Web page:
Note that I am outputting both CreationTime.ToString() and CreationTime.Kind. DateTime.Kind returns a DateTimeKind (surprising, huh?), which indicates whether this DateTime represents Local time or UTC time. We initialized the value with DateTime.Now, which is the local time. (If we wanted UTC time, we would use DateTime.UtcNow.) When the object is reloaded, the DateTimeKind is Unspecified. This is because the database does not store whether the DateTime value is Local or UTC. NHibernate has no way of knowing which one it is, hence Unspecified.

NHibernate 3 includes two new DbTypes that allow us to resolve this ambiguity. In our mapping file, we can write:

<property name="CreationTimeAsLocalDateTime" type="LocalDateTime"/>
<property name="CreationTimeAsUtcDateTime" type="UtcDateTime"/>

We are explicitly telling NHibernate whether the database stores Local or UTC times.

Original entity:
Id: 09bead07-5a05-4459-a108-9e7501204918
        CreationTimeAsDateTime: 2011-01-24 5:29:36 PM (Local)
        CreationTimeAsLocalDateTime: 2011-01-24 5:29:36 PM (Local)
        CreationTimeAsUtcDateTime: 2011-01-25 12:29:36 AM (Utc)
Reloaded entity:
Id: 09bead07-5a05-4459-a108-9e7501204918
        CreationTimeAsDateTime: 2011-01-24 5:29:36 PM (Unspecified)
        CreationTimeAsLocalDateTime: 2011-01-24 5:29:36 PM (Local)
        CreationTimeAsUtcDateTime: 2011-01-25 12:29:36 AM (Utc)

This is strictly metadata and it is up to the developer to ensure that the proper DateTime is present in the property/field. For instance, if I initialize the entity as follows:

public DateTimeEntity() {
    CreationTimeAsDateTime = DateTime.Now;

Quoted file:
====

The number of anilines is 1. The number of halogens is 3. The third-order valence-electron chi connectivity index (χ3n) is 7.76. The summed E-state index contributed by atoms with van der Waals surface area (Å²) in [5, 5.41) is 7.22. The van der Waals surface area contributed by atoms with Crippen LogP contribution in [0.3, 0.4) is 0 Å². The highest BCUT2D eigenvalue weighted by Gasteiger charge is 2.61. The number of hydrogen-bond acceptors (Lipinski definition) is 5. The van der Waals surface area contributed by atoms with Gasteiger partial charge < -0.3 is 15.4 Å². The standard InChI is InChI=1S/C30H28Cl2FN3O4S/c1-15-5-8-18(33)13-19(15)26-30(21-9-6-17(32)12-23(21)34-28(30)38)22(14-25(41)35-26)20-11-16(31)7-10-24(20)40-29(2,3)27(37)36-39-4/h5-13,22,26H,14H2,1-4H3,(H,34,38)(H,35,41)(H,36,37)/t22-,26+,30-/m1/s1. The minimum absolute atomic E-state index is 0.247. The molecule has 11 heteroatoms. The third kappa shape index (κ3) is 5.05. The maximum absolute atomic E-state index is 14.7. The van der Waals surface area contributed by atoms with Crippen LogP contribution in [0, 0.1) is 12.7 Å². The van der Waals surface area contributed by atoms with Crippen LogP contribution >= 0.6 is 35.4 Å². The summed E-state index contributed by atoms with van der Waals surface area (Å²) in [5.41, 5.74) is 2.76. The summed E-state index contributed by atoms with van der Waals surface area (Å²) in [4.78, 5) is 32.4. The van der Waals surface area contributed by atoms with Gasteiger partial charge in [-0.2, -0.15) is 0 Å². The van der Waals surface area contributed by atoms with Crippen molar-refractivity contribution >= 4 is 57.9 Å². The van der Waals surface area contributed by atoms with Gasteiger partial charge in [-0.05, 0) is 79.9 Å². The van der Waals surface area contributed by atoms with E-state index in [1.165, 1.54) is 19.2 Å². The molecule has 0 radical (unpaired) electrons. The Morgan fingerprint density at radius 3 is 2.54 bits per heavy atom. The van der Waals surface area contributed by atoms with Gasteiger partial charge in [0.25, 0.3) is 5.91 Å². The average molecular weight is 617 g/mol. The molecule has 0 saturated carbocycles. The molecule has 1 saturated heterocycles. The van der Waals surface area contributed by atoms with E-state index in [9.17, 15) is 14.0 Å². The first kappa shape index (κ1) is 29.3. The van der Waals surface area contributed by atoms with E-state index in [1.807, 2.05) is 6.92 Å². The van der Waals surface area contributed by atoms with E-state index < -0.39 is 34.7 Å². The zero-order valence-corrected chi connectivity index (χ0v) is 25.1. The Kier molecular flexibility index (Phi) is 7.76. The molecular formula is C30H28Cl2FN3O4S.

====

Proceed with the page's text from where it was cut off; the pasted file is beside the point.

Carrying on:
CreationTimeAsLocalDateTime = DateTime.UtcNow;
    CreationTimeAsUtcDateTime = DateTime.Now;

Note that the LocalDateTime property contains a UTC DateTime and the UTC property contains a Local DateTime. The results are:

Original entity:
Id: 4579d245-46f3-4c3f-893b-9e750124a90b
        CreationTimeAsDateTime: 2011-01-24 5:45:32 PM (Local)
        CreationTimeAsLocalDateTime: 2011-01-25 12:45:32 AM (Utc)
        CreationTimeAsUtcDateTime: 2011-01-24 5:45:32 PM (Local)
Reloaded entity:
Id: 4579d245-46f3-4c3f-893b-9e750124a90b
        CreationTimeAsDateTime: 2011-01-24 5:45:32 PM (Unspecified)
        CreationTimeAsLocalDateTime: 2011-01-25 12:45:32 AM (Local)
        CreationTimeAsUtcDateTime: 2011-01-24 5:45:32 PM (Utc)

Notice that NHibernate did not perform any conversions or throw an exception when saving/loading a DateTime value with the wrong DateTimeKind. (It could be argued that NHibernate should throw an exception when asked to save a Local DateTime and the property is mapped as a UtcDateTime.) It is up to the developer to ensure that the proper kind of DateTime is in the appropriate field/property.